The fall of Saigon and the chaotic evacuation of the U.S. Embassy is one of the most infamous episodes in American diplomatic history. For Mary Lee Garrison, it was also part of her first job. At age 22, Garrison arrived in Saigon in June 1974 to an internal political consensus that the conflict was winding down and South Vietnam was finally on secure footing. The enormous multi-decade American campaign had culminated in the Paris Peace Accords in 1973, enabling the withdrawal of the vast majority of U.S. forces. However, just months after arriving, Garrison began to notice some ominous signs. Applications for student visas were surging, and members of the well-connected Chinese business community rapidly began making arrangements to leave. By the following March, the country was in full-blown panic, and enormous mobs of Vietnamese started gathering outside the embassy trying to secure visas. As the military situation further north started to deteriorate, it became increasingly clear that U.S. officials did not appreciate the severity of the situation.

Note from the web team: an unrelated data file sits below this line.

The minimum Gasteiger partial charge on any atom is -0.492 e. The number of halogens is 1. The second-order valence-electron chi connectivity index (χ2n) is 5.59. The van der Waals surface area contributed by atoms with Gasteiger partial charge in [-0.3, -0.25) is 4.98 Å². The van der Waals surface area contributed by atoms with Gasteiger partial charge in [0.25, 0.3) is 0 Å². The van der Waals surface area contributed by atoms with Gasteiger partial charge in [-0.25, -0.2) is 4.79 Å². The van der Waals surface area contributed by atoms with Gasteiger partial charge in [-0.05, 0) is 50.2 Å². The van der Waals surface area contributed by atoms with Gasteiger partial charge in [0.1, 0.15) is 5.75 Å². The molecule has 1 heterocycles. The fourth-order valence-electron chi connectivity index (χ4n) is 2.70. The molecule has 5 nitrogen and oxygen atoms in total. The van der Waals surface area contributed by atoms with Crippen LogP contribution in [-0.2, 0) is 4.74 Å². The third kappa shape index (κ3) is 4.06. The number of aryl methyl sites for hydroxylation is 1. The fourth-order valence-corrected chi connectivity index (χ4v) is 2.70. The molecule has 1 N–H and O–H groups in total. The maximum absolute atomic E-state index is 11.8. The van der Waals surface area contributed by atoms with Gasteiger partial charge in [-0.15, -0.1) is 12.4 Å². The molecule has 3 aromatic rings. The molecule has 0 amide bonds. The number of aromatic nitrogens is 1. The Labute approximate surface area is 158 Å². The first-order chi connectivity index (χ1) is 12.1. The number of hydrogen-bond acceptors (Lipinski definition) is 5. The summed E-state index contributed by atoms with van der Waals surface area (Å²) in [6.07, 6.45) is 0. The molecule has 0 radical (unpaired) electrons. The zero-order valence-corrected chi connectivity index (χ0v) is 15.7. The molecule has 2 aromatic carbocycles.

In a riveting interview, Garrison recounts the chaos that was unleashed as she and her colleagues worked to evacuate as many American and allied South Vietnamese personnel as possible as the capital fell to North Vietnamese forces. Simultaneously, Garrison was involved in the scramble to locate and evacuate thousands of Vietnamese family members of U.S. soldiers still in-country, as well as Operation Babylift—a last-minute effort to evacuate two thousand South Vietnamese orphans. Before long, the disastrous crash of a Babylift cargo plane and the disabling bombardment of Saigon’s Tan Son Nhut airport by approaching North Vietnamese troops forced a harrowing fallback evacuation directly from the embassy via helicopter.
As Saigon descended into total anarchy, Garrison and her colleagues worked desperately to destroy the enormous trove of sensitive documents in the building and facilitate the helicopter evacuation before the ambassador finally ordered them to evacuate on April 29, 1975.